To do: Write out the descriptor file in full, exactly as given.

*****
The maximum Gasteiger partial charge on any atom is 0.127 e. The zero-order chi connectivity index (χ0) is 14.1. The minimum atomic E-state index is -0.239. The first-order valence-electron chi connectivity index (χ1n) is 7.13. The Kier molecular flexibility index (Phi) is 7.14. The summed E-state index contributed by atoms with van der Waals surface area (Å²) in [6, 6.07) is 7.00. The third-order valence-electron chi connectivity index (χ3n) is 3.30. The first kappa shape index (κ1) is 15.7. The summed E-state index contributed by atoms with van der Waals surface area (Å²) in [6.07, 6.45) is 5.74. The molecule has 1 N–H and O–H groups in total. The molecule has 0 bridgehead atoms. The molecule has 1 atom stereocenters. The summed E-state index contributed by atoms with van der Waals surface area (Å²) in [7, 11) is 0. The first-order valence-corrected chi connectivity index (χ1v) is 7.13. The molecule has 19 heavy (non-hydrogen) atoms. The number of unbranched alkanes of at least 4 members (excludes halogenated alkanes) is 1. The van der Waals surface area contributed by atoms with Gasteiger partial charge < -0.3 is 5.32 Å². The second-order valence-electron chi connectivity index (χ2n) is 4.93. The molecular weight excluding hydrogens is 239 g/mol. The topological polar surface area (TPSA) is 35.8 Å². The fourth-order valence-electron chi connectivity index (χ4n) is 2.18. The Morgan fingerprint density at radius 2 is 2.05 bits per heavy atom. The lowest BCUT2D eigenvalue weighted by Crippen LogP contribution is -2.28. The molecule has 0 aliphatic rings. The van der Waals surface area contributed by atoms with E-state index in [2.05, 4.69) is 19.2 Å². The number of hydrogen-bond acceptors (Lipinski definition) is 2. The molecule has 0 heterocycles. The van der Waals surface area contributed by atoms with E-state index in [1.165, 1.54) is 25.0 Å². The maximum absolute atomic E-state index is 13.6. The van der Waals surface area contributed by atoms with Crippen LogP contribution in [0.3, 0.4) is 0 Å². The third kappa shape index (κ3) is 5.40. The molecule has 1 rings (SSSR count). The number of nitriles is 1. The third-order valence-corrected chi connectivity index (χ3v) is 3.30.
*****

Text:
The maximum Gasteiger partial charge on any atom is 0.127 e. The zero-order chi connectivity index (χ0) is 14.1. The minimum atomic E-state index is -0.239. The first-order valence-electron chi connectivity index (χ1n) is 7.13. The Kier molecular flexibility index (Phi) is 7.14. The summed E-state index contributed by atoms with van der Waals surface area (Å²) in [6, 6.07) is 7.00. The third-order valence-electron chi connectivity index (χ3n) is 3.30. The first kappa shape index (κ1) is 15.7. The summed E-state index contributed by atoms with van der Waals surface area (Å²) in [6.07, 6.45) is 5.74. The molecule has 1 N–H and O–H groups in total. The molecule has 0 bridgehead atoms. The molecule has 1 atom stereocenters. The summed E-state index contributed by atoms with van der Waals surface area (Å²) in [7, 11) is 0. The first-order valence-corrected chi connectivity index (χ1v) is 7.13. The molecule has 19 heavy (non-hydrogen) atoms. The number of unbranched alkanes of at least 4 members (excludes halogenated alkanes) is 1. The van der Waals surface area contributed by atoms with Gasteiger partial charge < -0.3 is 5.32 Å². The second-order valence-electron chi connectivity index (χ2n) is 4.93. The molecular weight excluding hydrogens is 239 g/mol. The topological polar surface area (TPSA) is 35.8 Å². The fourth-order valence-electron chi connectivity index (χ4n) is 2.18. The Morgan fingerprint density at radius 2 is 2.05 bits per heavy atom. The lowest BCUT2D eigenvalue weighted by Crippen LogP contribution is -2.28. The molecule has 0 aliphatic rings. The van der Waals surface area contributed by atoms with E-state index in [2.05, 4.69) is 19.2 Å². The number of hydrogen-bond acceptors (Lipinski definition) is 2. The molecule has 0 heterocycles. The van der Waals surface area contributed by atoms with E-state index in [1.165, 1.54) is 25.0 Å². The maximum absolute atomic E-state index is 13.6. The van der Waals surface area contributed by atoms with Crippen LogP contribution in [0.3, 0.4) is 0 Å². The third kappa shape index (κ3) is 5.40. The molecule has 1 rings (SSSR count). The number of nitriles is 1. The third-order valence-corrected chi connectivity index (χ3v) is 3.30.